posted on Sep, 5 2008 @ 03:29 PM
The most effective way to keep track of satellites is to get the daily orbital data published under the auspices of NORAD. You can find out more by
going to the Space-Track Website.
You must register and await a couple of days for approval and a password.
Once you are in the loop, you can get information on around 8,000 satellites and space debris in Earth orbit. To plot the track of any particular
object, the NORAD data must be used in a tracker program, which does the calculations and plots the orbit against the night sky or as a 3D Earth
projection. Tracker programs will download the orbits automatically. You then just decide what to look for from the thousands available. The NOSS type
multiple platforms are all there (except the secret ones).
There is a FREE tracker download available from the Yahoo Groups:
. You have to register and be confirmed as a member. I dare say there are other software packages available, but this is the
one I use to drive my Meade LX200.
These trackers enable a GoTo telescope to follow any satellite in real time, so you can get enhanced viws of objects fainter then the eye can see.
The trio seen in the video is almost certainly of the military reconnaissance type and easily video'd using a tracker program. The camera in this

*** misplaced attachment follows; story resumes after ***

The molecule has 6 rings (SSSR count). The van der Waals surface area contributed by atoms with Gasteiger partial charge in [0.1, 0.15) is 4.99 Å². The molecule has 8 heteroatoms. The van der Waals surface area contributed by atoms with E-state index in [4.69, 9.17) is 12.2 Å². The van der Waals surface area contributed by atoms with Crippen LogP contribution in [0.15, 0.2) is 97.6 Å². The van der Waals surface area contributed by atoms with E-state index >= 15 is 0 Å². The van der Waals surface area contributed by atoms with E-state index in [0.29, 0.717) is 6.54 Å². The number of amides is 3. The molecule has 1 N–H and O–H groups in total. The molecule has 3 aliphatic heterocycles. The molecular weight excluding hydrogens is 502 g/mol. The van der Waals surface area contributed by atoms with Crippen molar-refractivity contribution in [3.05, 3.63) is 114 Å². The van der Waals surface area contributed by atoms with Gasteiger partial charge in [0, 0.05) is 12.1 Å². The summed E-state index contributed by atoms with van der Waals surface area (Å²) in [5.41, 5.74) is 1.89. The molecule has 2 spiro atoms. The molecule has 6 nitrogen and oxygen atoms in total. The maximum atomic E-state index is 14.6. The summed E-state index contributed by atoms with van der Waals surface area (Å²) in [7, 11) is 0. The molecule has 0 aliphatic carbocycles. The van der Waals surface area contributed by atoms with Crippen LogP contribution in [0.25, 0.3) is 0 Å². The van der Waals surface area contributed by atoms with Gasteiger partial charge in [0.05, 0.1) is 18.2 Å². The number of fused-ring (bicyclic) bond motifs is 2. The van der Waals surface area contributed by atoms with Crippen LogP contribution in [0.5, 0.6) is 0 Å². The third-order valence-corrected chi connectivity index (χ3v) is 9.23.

particular movie appears to be manually controlled but it definitely not hand held. All the satellites in the NORAD listings are visible by eye or
telescopically and are illuminated by reflected sunlight. Most are at several hundred miles altitude, so fade away as they move into the Earth's
shadow. Many of them are tumbling out of control and flare in unpredicatable ways.
Many amateurs watch them to generate possible flare patterns.
Because they must be sunlit to see them, satellites in low orbits (up to a few hundred miles) are only visible between certain hours. When the sun is
directly opposite your location (i.e. at local midnight) no satellites are visible. Any moving star-like object seen around midnight cannot be a
satellite. This is an important thing to remember when looking out for UFOs.
[edit on 5-9-2008 by waveguide3]